Budget yields…roof gardens!

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Brenda Konkel highlights the amendments to the city budget.

Not surprising is the amendment added by Michael Schumacher and budget hawk Jed Sanborn to postpone construction of new Central Library until the city can secure funding, including through private donations.

However, the amendment added by Mike Verveer, Shiva Bidar-Sielaff, Brian Soloman, Satya Rhodes-Conway and Marsha Rummel harkened back to calls made by the Badger Herald Editorial Board in years past:

“In their evaluation, development and deisgn of the new Central Libary, City staff is directed to study and consider the feasibility of inclusind either a rooftop intensive community garden and/or a green roof.”

Roof gardens are the wave of the future. Not only do they provide a sink for the increasing levels of CO2 in the atmosphere, but they make ideal driving ranges (a golf ball never hurt anybody). Unfortunately, Mayor Dave is worried about the potential costs.

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2 Responses to “Budget yields…roof gardens!”

  1. Kristin Czubkowski Says:

    From my conversations today, I think Ald. Michael Schumacher is the lead sponsor of the library amendment and Sanborn is a co-sponsor.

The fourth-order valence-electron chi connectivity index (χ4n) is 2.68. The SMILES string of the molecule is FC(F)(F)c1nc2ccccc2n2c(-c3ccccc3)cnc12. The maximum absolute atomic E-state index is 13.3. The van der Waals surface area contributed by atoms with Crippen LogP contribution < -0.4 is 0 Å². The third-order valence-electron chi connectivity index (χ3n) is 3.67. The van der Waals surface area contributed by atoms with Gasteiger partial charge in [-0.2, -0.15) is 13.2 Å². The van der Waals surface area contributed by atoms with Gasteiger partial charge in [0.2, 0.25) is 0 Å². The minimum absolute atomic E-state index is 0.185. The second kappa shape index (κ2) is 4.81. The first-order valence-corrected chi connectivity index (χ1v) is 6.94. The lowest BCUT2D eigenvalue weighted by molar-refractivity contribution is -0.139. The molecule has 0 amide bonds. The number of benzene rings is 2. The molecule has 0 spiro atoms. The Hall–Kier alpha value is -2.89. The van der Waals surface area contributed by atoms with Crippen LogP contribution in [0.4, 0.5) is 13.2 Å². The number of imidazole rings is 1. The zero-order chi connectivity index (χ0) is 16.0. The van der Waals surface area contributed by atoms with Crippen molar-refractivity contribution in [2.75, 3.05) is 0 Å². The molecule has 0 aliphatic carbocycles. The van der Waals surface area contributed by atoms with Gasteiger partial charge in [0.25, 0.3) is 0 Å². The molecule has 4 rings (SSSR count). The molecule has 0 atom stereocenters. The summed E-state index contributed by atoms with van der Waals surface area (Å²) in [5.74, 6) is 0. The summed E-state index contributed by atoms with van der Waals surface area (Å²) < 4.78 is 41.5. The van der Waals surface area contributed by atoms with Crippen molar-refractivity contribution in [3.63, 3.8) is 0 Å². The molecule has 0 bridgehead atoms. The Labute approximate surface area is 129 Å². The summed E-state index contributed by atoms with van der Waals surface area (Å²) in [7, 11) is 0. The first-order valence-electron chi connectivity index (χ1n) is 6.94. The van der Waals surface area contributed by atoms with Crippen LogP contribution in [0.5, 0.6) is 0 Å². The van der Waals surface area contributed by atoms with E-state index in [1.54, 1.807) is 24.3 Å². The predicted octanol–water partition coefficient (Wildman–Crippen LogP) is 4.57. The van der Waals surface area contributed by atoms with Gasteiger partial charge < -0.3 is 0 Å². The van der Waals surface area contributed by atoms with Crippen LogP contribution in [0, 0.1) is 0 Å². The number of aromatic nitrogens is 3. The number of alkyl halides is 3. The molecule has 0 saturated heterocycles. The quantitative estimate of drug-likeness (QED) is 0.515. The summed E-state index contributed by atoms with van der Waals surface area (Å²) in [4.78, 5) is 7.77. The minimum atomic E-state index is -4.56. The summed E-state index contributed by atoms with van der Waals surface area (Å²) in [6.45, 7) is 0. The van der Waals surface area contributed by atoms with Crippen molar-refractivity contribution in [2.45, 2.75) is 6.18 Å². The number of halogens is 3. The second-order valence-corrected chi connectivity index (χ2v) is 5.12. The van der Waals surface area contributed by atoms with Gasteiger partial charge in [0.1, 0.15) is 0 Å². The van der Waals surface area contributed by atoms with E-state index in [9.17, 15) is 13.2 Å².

2. Paul A. Says:

    I actually passed a prospectus on to Bryon earlier in his term about utilizing roof gardens. Yes, they do absorb CO2, but they also:

    *Provide excellent insulation, and act as a better heat sink than tarpaper. Cities are notorious heat islands.

    *Reduce noise pollution. Soil and plants absorb sound waves better than flat, hard surfaces like gravel or tarpaper.

    *Provide habitats for native species. Not only can we put native plants in these gardens, but we can attract native birds back to the area as well.

    *Clean rainwater. Soil, and the permeable surface usually beneath it, will absorb heavy metals and phosphates that seem to be endemic to our rain. The roofs will act as first-round filters for rainwater before it reaches our treatment plants.

    These things will pay for themselves over time. With all the construction that goes on in Madison, we should be making it a requirement that new buildings have a rooftop garden when feasible (for example, the research center on University, the Hospital expansions, whatever new high-rise apartments are going up, and the new UW museum and Humanities when built).

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